Monthly Archives: January 2012

Game Changer: Create An Inner Dialogue Within your Hero, and Your Villain

Things we’ve talked about before:

         your hero’s inner demon, something that likely is explained by backstory and is an obstacle to what your hero seeks to accomplish in your story.  The exposure (to the reader) of this inner demon reveals a second dimension of character depth beneath the exterior one dimensional façade seen by the world;

         the arena, or cultural landscape, within which the hero operates (and comes from), which exerts influence over who they were, who they are, and what they will become;

         dialogue as a window into character.  Nothing says it better than the characters themselves.  Even if they’re saying it to themselves.

Which is the point of today’s post.

Allow me to make characterization even more complicated than it already is. 

If you can grasp this tricky inner dialogue concept, if you can turn the concept into a technique, then you’ll have the chops to make your characters more vivid and visceral than you thought possible, except perhaps in a Lehane novel or a David Fincher film. 

Inner dialogue is precisely what they, and storytellers at their level, do so well.

To identify this, let’s rip a page out of reality.  Just look around your life, you’ll see it – if not hear it – going on everywhere.

People are constantly engaged in an inner dialogue.

With themselves.

It’s not a verbal thing, per se.  People usually aren’t muttering quietly to themselves, nor should your characters, unless that’s part of their deal.

But there is a very clear, often palpable gap between one’s inner thoughts and their exterior behavior and attitude.  That gap is something most people are dealing with right beneath the surface, sometimes 24-7.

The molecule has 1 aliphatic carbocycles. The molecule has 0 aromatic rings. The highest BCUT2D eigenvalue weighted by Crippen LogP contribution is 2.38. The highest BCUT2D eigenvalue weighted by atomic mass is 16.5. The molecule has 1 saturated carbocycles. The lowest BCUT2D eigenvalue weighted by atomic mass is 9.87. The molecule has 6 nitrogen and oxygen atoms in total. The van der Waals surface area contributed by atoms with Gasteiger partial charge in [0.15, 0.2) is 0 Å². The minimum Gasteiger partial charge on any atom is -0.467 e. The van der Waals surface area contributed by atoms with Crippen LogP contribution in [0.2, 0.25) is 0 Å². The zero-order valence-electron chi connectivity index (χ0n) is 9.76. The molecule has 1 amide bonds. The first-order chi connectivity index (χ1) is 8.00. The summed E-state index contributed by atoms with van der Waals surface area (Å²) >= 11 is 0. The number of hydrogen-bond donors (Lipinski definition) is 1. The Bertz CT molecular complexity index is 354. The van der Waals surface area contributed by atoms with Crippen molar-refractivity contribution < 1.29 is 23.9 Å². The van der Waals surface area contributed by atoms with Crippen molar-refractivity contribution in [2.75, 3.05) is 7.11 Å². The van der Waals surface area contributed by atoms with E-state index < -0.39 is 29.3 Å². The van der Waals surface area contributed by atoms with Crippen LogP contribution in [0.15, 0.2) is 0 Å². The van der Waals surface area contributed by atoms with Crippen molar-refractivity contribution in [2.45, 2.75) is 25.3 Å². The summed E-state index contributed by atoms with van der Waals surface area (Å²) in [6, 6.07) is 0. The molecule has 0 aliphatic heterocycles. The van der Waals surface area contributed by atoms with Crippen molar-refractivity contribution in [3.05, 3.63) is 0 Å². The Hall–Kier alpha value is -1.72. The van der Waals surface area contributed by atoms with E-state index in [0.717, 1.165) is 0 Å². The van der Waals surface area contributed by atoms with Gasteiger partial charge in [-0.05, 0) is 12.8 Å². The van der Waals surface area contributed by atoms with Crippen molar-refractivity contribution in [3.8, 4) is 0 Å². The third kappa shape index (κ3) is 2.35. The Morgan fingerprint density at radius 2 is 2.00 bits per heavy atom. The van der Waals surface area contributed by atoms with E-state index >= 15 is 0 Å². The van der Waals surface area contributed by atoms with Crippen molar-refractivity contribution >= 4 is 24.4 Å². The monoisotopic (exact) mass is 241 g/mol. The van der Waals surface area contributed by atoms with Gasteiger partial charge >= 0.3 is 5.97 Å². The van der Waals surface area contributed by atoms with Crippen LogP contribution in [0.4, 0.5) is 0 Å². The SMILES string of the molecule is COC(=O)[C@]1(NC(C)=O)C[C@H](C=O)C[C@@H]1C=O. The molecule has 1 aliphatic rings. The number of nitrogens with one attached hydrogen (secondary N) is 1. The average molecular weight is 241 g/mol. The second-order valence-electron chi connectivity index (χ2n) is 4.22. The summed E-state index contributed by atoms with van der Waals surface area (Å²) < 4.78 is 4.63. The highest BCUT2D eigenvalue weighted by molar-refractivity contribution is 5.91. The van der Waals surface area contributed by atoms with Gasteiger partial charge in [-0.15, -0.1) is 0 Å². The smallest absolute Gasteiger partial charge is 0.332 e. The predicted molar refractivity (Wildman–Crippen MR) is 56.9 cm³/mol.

The shy person who must contrive a air of confidence and warmth in a crowd.

The insecure person who walks through the world with a cloak of bluster.

The need to fit in, even when one realizes this isn’t who they are.

Faking it in a marriage.  At work.  In church.

Sitting with friends at dinner in a nice restaurant, uttering not a single word, totally checked out.

Hiding hate, resentment, bitterness and fear behind a mask of calm.

Bad moods… that’s an inner dialogue.  Good moods… same thing.  But sometimes all that inner noise isn’t all that obvious.

And in fiction – if not at that dinner table – that’s where the fun is.

This is a common human state of being. 

In life, and in fiction.

The extent to which someone – including your hero and your villain – recognizes the gap between their true thoughts, beliefs, preferences and comfort zones, and the way they choose to behave or appear in spite of them…

… that is an inner dialogue.  A constant tug of war within the psyche.  A devil on one shoulder, a angel on the other.  Or at least, the voice of reason.

If they have no idea how conflicted they are, well, that’s a dialogue of another sort.  Don’t kid yourself, though, most of us not in therapy usually know.  The façade, or the vacancy, is a choice.